Android for Linux

Google’s operating system for mobile phones and tablets, Android, is based on the Linux kernel, but is in the current situation is not compatible with the current version 3.2. Instead, Google has chosen to create its very own version of the Linux kernel for Android as they develop internally.

The dual versions of the Linux kernel creates extra work, not just for Google but also for the mobile manufacturers who do not have full transparency in the process. Nor is it possible to run Android on a standard Linux kernel as user programs in Android will not compile.

Greg Kroah-Hartman, a former employee of Suse, but now employed by the Linux Foundation lets the other hand, to announce that it will soon change all that.

Starting with version 3.3 of the Linux kernel that is part of the Android-specific code is implemented, which means it will be possible to compile Android for the standard Linux. Is it the case, that means you should be able to run applications for Android directly on Linux.

Androids special functions for power management is however not yet implemented, but they appear to be coming in version 3.4.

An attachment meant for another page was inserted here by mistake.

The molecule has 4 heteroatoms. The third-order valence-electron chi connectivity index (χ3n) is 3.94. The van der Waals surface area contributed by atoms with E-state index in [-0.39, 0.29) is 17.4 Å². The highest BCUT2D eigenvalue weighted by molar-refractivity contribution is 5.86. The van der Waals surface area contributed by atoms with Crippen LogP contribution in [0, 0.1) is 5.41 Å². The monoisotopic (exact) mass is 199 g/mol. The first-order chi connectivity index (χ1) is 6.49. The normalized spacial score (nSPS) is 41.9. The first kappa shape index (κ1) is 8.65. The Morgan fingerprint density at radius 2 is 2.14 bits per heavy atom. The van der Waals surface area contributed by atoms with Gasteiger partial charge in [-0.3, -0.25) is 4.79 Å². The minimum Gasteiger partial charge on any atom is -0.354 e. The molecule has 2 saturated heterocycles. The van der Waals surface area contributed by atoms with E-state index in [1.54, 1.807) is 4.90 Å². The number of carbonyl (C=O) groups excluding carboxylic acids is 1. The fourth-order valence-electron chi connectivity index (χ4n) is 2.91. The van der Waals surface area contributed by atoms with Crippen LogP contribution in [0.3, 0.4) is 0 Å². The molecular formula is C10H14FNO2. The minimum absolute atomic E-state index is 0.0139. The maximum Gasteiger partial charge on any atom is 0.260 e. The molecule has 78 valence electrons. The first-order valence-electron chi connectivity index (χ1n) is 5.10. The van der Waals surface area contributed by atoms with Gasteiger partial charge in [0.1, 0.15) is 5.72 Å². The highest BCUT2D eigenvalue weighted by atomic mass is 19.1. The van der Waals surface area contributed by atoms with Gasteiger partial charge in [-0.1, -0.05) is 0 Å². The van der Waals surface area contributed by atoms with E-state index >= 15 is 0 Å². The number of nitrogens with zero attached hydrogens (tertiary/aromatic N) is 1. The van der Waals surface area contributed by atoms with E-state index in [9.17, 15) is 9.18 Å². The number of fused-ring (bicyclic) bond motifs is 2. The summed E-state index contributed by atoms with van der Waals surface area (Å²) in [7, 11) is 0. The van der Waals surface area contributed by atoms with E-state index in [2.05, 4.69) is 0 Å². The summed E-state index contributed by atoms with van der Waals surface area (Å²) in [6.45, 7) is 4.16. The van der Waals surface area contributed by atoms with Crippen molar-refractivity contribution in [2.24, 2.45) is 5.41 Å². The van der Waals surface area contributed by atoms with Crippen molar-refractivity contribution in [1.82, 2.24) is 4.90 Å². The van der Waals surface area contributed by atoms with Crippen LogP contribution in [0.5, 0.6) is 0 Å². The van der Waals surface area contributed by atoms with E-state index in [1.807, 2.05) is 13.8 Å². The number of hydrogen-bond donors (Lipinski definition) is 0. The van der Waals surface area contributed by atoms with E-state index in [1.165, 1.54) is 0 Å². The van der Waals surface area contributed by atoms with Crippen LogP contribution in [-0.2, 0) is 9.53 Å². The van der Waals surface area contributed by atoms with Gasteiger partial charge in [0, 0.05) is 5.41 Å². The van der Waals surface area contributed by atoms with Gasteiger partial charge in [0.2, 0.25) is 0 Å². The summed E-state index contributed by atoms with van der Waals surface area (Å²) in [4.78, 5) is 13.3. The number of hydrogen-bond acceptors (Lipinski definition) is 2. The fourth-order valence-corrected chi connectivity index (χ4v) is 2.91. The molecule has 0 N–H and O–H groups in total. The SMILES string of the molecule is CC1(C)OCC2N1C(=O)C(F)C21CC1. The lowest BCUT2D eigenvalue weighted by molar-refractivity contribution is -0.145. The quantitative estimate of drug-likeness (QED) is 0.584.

– Almost all the code is already there. Version 3.3 of the Linux kernel will allow you to boot into Android without any modiferingar but without good features for power conservation. Version 3.4 of the kernel will hopefully have the power saving features that Android needs along with some other minor parts that can not be in version 3.3.

Since version 3.3 of the Linux kernel is still under development, it looks like we’ll have to wait for autumn’s Linux distributions have come out before we can run Android applications on Linux right from the start. Curious who can not wait can however download and compile the Linux kernel when it is released and get Android on the way.

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